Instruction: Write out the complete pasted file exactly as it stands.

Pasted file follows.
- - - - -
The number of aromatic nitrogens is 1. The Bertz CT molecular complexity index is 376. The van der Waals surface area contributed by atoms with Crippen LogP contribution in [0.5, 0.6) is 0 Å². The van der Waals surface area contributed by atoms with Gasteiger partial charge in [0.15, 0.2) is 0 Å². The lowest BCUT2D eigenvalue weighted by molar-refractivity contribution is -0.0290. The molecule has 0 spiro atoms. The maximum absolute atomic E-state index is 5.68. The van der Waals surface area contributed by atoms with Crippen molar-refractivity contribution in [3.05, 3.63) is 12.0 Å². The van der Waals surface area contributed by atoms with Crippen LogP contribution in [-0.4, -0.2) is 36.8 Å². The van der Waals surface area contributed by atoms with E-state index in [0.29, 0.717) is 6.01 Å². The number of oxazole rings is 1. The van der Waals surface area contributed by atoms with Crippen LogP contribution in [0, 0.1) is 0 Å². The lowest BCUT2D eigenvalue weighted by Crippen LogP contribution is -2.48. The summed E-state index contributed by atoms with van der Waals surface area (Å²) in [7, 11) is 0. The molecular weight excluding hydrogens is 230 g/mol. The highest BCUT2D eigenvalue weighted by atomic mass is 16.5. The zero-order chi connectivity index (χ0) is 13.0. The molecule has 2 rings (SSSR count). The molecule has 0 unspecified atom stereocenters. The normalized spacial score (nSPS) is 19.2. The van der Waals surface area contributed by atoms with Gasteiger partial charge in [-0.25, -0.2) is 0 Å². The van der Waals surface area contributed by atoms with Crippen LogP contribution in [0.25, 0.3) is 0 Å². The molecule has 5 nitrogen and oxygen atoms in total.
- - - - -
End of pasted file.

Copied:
The number of aromatic nitrogens is 1. The Bertz CT molecular complexity index is 376. The van der Waals surface area contributed by atoms with Crippen LogP contribution in [0.5, 0.6) is 0 Å². The van der Waals surface area contributed by atoms with Gasteiger partial charge in [0.15, 0.2) is 0 Å². The lowest BCUT2D eigenvalue weighted by molar-refractivity contribution is -0.0290. The molecule has 0 spiro atoms. The maximum absolute atomic E-state index is 5.68. The van der Waals surface area contributed by atoms with Crippen molar-refractivity contribution in [3.05, 3.63) is 12.0 Å². The van der Waals surface area contributed by atoms with Crippen LogP contribution in [-0.4, -0.2) is 36.8 Å². The van der Waals surface area contributed by atoms with E-state index in [0.29, 0.717) is 6.01 Å². The number of oxazole rings is 1. The van der Waals surface area contributed by atoms with Crippen LogP contribution in [0, 0.1) is 0 Å². The lowest BCUT2D eigenvalue weighted by Crippen LogP contribution is -2.48. The summed E-state index contributed by atoms with van der Waals surface area (Å²) in [7, 11) is 0. The molecular weight excluding hydrogens is 230 g/mol. The highest BCUT2D eigenvalue weighted by atomic mass is 16.5. The zero-order chi connectivity index (χ0) is 13.0. The molecule has 2 rings (SSSR count). The molecule has 0 unspecified atom stereocenters. The normalized spacial score (nSPS) is 19.2. The van der Waals surface area contributed by atoms with Gasteiger partial charge in [-0.25, -0.2) is 0 Å². The van der Waals surface area contributed by atoms with Crippen LogP contribution in [0.25, 0.3) is 0 Å². The molecule has 5 nitrogen and oxygen atoms in total.